Detroit to name 'major DPD facility' in honor of late Benny Napoleon
Detroit — The late Benny Napoleon's name will carry on at the Detroit Police Department's major crimes and training facility, the city of Detroit announced Wednesday.
The building at 1200 Oakman Boulevard will be named the Benny N. Napoleon Intelligence and Training Center. Right now, there's a building on-site that hosts the organized crime and gang intelligence unit.
A second building will be renovated and turned into a "training facility for officers to develop and sharpen their skills," and store police department documents.
Detroit Mayor Mike Duggan, City Council President Brenda Jones and Police Chief James Craig shared the details at a press conference Wednesday afternoon.
"Benny was real police. He knew what was going on in the streets. He knew how to solve crimes," Duggan said. "We just wanted the family to know how deeply Benny touched the lives of every Detroiter. Everybody in the city felt they knew him. We just wanted a way to acknowledge that."
The city's decision to honor Napoleon, a 26-year veteran of the force and Detroit's police chief from 1998 to 2001, comes just two weeks after Wayne County started preliminary discussions to honor the man who later became Wayne County sheriff.
At the county level, the discussion is whether Napoleon's name should be included on a piece of the new criminal justice complex, set for completion in December 2022.
Tiffani Jackson, Napoleon's daughter, welcomed Wednesday's honor from the city.
"They beat them to the punch," Jackson said of the city moving quicker than the county.
"I'm just super proud of everything that my dad accomplished in his lifetime and I think his legacy just continues to speak to the person who he was," Jackson said. "He spent 26 years with the Detroit Police Department, protecting the citizens of the city. It's reassuring that he was the man that I thought he was all these years."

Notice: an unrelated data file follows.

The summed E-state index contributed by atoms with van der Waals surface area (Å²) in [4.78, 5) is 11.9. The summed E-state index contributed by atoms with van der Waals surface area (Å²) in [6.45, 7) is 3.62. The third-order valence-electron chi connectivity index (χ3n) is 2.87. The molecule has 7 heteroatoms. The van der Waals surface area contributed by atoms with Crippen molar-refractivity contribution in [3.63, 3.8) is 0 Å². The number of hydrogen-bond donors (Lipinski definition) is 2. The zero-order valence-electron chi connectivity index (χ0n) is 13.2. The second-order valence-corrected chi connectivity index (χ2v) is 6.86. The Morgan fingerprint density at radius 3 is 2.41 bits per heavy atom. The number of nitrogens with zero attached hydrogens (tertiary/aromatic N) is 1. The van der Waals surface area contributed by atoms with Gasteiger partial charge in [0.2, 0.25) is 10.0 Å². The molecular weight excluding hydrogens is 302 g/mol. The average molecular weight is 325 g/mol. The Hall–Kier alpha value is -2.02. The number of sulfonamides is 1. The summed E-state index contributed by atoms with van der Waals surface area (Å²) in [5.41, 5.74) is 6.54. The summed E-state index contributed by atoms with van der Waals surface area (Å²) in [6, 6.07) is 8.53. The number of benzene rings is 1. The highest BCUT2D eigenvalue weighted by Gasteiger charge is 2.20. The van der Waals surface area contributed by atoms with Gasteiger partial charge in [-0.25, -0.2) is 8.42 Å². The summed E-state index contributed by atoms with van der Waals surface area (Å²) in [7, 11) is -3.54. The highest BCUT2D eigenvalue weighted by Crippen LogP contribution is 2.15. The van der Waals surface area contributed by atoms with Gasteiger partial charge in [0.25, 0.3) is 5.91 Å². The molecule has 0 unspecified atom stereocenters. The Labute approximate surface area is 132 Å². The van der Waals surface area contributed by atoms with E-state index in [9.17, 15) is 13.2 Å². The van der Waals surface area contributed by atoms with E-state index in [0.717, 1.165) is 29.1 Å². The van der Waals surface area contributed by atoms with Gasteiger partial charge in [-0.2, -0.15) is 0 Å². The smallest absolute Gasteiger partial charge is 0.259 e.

Detroit City Council unanimously passed the naming resolution Wednesday.
Jones, who is not running for re-election this year, shepherded the resolution through. She called the new building "The Benny."
Napoleon "left a legacy of service and stewardship to all Detroiters," Jones said.
"And, I have to say: Cass Tech alumni," Jones said. "I'm sorry if you didn't go to Cass Tech."
"I'm sorry too," Craig said.
Napoleon, Jones and Craig all attended Cass Tech, a city magnet school on Detroit's west side.
An in-person dedication is expected to take place this summer, depending on COVID-19 infection rates, Duggan said.
The mayor noted that two decades ago when he was a young Wayne County prosecutor and Napoleon was a young Detroit police chief, the two talked, ate lunch together often and worked in partnership to reduce violence.
In 2013, when the two were rivals in the Detroit mayoral election, they stayed in regular contact, he added.
"We had a special relationship," Duggan said. "Our lives remained intertwined in a lot of different ways."
Craig, the police chief, and Napoleon, the sheriff, also worked closely together. Detroit police make about 70% of the arrests that lead to Wayne County Jail. Napoleon swore Craig in as a police officer in Wayne County.
"I watched Benny, I watched his rise," Craig said. "He was a great partner and he's truly missed. He loved public service. He loved his community."
Craig thought the gang intelligence unit was the best choice to carry Napoleon's name because that was some of his most meaningful experience in policing.
Jackson noted how Craig shared that he appreciated Napoleon's friendship, advice and stories over the years. She appreciated the moment.
"It was good to have that camaraderie together with a law enforcement friend," Jackson said.
Jackson said her father was big on training and education and the building ties together his public safety career.
"It's a huge gesture ... to name this building after him. It's something that will last until way after I'm gone," she said. "His legacy will continue to speak for who he was as a person."
Napoleon was appointed sheriff in June 2009 to replace the departing Warren Evans, who left to take the job as Detroit Police chief under then-Mayor Dave Bing. Evans is now Wayne County executive.
Evans, in a Wednesday statement, called Napoleon his friend and the training center a "lasting reminder of his commitment to the city of Detroit" and to the officers he served.
"Detroit is where Benny began his law enforcement career," Evans said. "He grew up here and he never forgot that."
Napoleon held the sheriff's post until his death in December, at 65, after a long hospitalization with COVID-19.
Early indications from the Wayne County Commission are favorable on the idea of putting his name on a building, and the early favorite is the county's administration building.
But those discussions, county officials say, are preliminary.